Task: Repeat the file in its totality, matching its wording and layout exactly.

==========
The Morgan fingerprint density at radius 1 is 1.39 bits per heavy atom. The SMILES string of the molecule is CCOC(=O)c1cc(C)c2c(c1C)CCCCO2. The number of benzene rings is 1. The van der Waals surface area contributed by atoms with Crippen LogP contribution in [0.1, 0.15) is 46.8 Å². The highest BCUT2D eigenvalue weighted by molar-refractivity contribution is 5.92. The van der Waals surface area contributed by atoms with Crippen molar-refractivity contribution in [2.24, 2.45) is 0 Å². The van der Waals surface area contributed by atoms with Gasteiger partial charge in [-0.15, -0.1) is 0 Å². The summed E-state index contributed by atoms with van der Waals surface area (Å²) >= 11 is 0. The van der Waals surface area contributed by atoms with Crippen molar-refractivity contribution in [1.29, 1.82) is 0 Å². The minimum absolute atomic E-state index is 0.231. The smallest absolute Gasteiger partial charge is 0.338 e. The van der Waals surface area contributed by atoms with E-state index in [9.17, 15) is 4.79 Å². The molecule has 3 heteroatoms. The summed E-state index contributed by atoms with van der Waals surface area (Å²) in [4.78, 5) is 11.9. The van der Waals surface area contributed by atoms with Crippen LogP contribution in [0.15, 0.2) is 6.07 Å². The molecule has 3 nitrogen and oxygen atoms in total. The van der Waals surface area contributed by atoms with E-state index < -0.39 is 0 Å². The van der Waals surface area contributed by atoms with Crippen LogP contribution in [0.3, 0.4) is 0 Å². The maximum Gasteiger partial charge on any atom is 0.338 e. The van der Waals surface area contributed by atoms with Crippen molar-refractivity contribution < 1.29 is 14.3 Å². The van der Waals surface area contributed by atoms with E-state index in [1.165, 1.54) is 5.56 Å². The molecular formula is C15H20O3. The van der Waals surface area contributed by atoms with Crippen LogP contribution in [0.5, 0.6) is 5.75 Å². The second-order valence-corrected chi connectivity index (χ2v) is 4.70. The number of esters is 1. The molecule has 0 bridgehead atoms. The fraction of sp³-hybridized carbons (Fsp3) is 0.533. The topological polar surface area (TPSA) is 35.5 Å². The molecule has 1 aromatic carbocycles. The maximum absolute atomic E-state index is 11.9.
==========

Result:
The Morgan fingerprint density at radius 1 is 1.39 bits per heavy atom. The SMILES string of the molecule is CCOC(=O)c1cc(C)c2c(c1C)CCCCO2. The number of benzene rings is 1. The van der Waals surface area contributed by atoms with Crippen LogP contribution in [0.1, 0.15) is 46.8 Å². The highest BCUT2D eigenvalue weighted by molar-refractivity contribution is 5.92. The van der Waals surface area contributed by atoms with Crippen molar-refractivity contribution in [2.24, 2.45) is 0 Å². The van der Waals surface area contributed by atoms with Gasteiger partial charge in [-0.15, -0.1) is 0 Å². The summed E-state index contributed by atoms with van der Waals surface area (Å²) >= 11 is 0. The van der Waals surface area contributed by atoms with Crippen molar-refractivity contribution in [1.29, 1.82) is 0 Å². The minimum absolute atomic E-state index is 0.231. The smallest absolute Gasteiger partial charge is 0.338 e. The van der Waals surface area contributed by atoms with E-state index in [9.17, 15) is 4.79 Å². The molecule has 3 heteroatoms. The summed E-state index contributed by atoms with van der Waals surface area (Å²) in [4.78, 5) is 11.9. The van der Waals surface area contributed by atoms with Crippen LogP contribution in [0.15, 0.2) is 6.07 Å². The molecule has 3 nitrogen and oxygen atoms in total. The van der Waals surface area contributed by atoms with E-state index < -0.39 is 0 Å². The van der Waals surface area contributed by atoms with Crippen LogP contribution in [0.3, 0.4) is 0 Å². The maximum Gasteiger partial charge on any atom is 0.338 e. The van der Waals surface area contributed by atoms with Crippen molar-refractivity contribution < 1.29 is 14.3 Å². The van der Waals surface area contributed by atoms with E-state index in [1.165, 1.54) is 5.56 Å². The molecular formula is C15H20O3. The van der Waals surface area contributed by atoms with Crippen LogP contribution in [0.5, 0.6) is 5.75 Å². The second-order valence-corrected chi connectivity index (χ2v) is 4.70. The number of esters is 1. The molecule has 0 bridgehead atoms. The fraction of sp³-hybridized carbons (Fsp3) is 0.533. The topological polar surface area (TPSA) is 35.5 Å². The molecule has 1 aromatic carbocycles. The maximum absolute atomic E-state index is 11.9.